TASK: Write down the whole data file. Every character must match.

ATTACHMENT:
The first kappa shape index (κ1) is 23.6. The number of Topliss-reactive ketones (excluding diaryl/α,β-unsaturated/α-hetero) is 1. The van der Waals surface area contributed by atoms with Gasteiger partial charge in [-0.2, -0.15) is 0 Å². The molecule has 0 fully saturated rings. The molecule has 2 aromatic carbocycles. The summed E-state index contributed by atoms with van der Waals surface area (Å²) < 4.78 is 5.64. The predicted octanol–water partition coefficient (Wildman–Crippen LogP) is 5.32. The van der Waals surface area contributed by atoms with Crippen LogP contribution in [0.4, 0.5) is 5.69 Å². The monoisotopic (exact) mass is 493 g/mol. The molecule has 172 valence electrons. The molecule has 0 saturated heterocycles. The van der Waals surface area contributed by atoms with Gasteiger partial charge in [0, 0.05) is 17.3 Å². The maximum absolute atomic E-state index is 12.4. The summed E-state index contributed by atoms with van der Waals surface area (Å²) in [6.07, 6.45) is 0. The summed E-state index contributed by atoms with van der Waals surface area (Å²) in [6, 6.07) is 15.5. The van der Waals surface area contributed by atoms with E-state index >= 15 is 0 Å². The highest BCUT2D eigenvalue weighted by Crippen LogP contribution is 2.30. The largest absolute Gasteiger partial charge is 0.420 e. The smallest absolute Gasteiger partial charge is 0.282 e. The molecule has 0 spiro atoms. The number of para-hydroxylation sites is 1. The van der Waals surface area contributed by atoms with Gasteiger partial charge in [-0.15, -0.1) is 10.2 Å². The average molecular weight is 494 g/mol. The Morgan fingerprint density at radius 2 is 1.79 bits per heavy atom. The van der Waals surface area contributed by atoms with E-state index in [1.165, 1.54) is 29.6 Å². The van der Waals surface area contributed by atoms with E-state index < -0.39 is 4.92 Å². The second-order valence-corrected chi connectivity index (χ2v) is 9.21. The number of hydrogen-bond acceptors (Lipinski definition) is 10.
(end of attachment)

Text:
The first kappa shape index (κ1) is 23.6. The number of Topliss-reactive ketones (excluding diaryl/α,β-unsaturated/α-hetero) is 1. The van der Waals surface area contributed by atoms with Gasteiger partial charge in [-0.2, -0.15) is 0 Å². The molecule has 0 fully saturated rings. The molecule has 2 aromatic carbocycles. The summed E-state index contributed by atoms with van der Waals surface area (Å²) < 4.78 is 5.64. The predicted octanol–water partition coefficient (Wildman–Crippen LogP) is 5.32. The van der Waals surface area contributed by atoms with Crippen LogP contribution in [0.4, 0.5) is 5.69 Å². The monoisotopic (exact) mass is 493 g/mol. The molecule has 172 valence electrons. The molecule has 0 saturated heterocycles. The van der Waals surface area contributed by atoms with Gasteiger partial charge in [0, 0.05) is 17.3 Å². The maximum absolute atomic E-state index is 12.4. The summed E-state index contributed by atoms with van der Waals surface area (Å²) in [6.07, 6.45) is 0. The summed E-state index contributed by atoms with van der Waals surface area (Å²) in [6, 6.07) is 15.5. The van der Waals surface area contributed by atoms with E-state index >= 15 is 0 Å². The highest BCUT2D eigenvalue weighted by Crippen LogP contribution is 2.30. The largest absolute Gasteiger partial charge is 0.420 e. The smallest absolute Gasteiger partial charge is 0.282 e. The molecule has 0 spiro atoms. The number of para-hydroxylation sites is 1. The van der Waals surface area contributed by atoms with Gasteiger partial charge in [-0.15, -0.1) is 10.2 Å². The average molecular weight is 494 g/mol. The Morgan fingerprint density at radius 2 is 1.79 bits per heavy atom. The van der Waals surface area contributed by atoms with E-state index in [1.165, 1.54) is 29.6 Å². The van der Waals surface area contributed by atoms with E-state index < -0.39 is 4.92 Å². The second-order valence-corrected chi connectivity index (χ2v) is 9.21. The number of hydrogen-bond acceptors (Lipinski definition) is 10.